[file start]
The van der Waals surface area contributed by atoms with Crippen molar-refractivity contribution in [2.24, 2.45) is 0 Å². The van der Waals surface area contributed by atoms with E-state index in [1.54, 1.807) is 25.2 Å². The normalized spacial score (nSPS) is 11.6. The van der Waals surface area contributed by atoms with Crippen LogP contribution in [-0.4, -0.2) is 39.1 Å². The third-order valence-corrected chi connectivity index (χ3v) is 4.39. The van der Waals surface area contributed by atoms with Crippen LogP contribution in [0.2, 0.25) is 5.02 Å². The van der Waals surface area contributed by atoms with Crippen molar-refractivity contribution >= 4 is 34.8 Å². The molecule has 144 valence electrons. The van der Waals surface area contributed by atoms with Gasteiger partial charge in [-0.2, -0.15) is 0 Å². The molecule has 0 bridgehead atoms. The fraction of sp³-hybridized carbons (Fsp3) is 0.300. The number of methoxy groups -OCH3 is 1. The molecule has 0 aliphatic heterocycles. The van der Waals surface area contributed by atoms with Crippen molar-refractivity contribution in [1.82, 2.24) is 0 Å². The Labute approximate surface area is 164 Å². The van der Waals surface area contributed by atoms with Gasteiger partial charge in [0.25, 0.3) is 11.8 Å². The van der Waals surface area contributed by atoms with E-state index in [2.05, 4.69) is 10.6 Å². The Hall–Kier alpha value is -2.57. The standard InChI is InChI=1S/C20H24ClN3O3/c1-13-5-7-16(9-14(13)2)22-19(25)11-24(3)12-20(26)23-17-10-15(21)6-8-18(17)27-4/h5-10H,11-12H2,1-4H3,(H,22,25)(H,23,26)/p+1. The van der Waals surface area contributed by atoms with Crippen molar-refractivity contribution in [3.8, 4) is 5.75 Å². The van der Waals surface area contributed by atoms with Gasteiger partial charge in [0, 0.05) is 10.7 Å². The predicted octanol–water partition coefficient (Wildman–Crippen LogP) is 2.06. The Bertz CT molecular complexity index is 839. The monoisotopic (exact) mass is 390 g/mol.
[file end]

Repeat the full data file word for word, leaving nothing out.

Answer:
The van der Waals surface area contributed by atoms with Crippen molar-refractivity contribution in [2.24, 2.45) is 0 Å². The van der Waals surface area contributed by atoms with E-state index in [1.54, 1.807) is 25.2 Å². The normalized spacial score (nSPS) is 11.6. The van der Waals surface area contributed by atoms with Crippen LogP contribution in [-0.4, -0.2) is 39.1 Å². The third-order valence-corrected chi connectivity index (χ3v) is 4.39. The van der Waals surface area contributed by atoms with Crippen LogP contribution in [0.2, 0.25) is 5.02 Å². The van der Waals surface area contributed by atoms with Crippen molar-refractivity contribution >= 4 is 34.8 Å². The molecule has 144 valence electrons. The van der Waals surface area contributed by atoms with Gasteiger partial charge in [-0.2, -0.15) is 0 Å². The molecule has 0 bridgehead atoms. The fraction of sp³-hybridized carbons (Fsp3) is 0.300. The number of methoxy groups -OCH3 is 1. The molecule has 0 aliphatic heterocycles. The van der Waals surface area contributed by atoms with Crippen molar-refractivity contribution in [1.82, 2.24) is 0 Å². The Labute approximate surface area is 164 Å². The van der Waals surface area contributed by atoms with Gasteiger partial charge in [0.25, 0.3) is 11.8 Å². The van der Waals surface area contributed by atoms with E-state index in [2.05, 4.69) is 10.6 Å². The Hall–Kier alpha value is -2.57. The standard InChI is InChI=1S/C20H24ClN3O3/c1-13-5-7-16(9-14(13)2)22-19(25)11-24(3)12-20(26)23-17-10-15(21)6-8-18(17)27-4/h5-10H,11-12H2,1-4H3,(H,22,25)(H,23,26)/p+1. The van der Waals surface area contributed by atoms with Crippen molar-refractivity contribution in [3.8, 4) is 5.75 Å². The van der Waals surface area contributed by atoms with Gasteiger partial charge in [0, 0.05) is 10.7 Å². The predicted octanol–water partition coefficient (Wildman–Crippen LogP) is 2.06. The Bertz CT molecular complexity index is 839. The monoisotopic (exact) mass is 390 g/mol.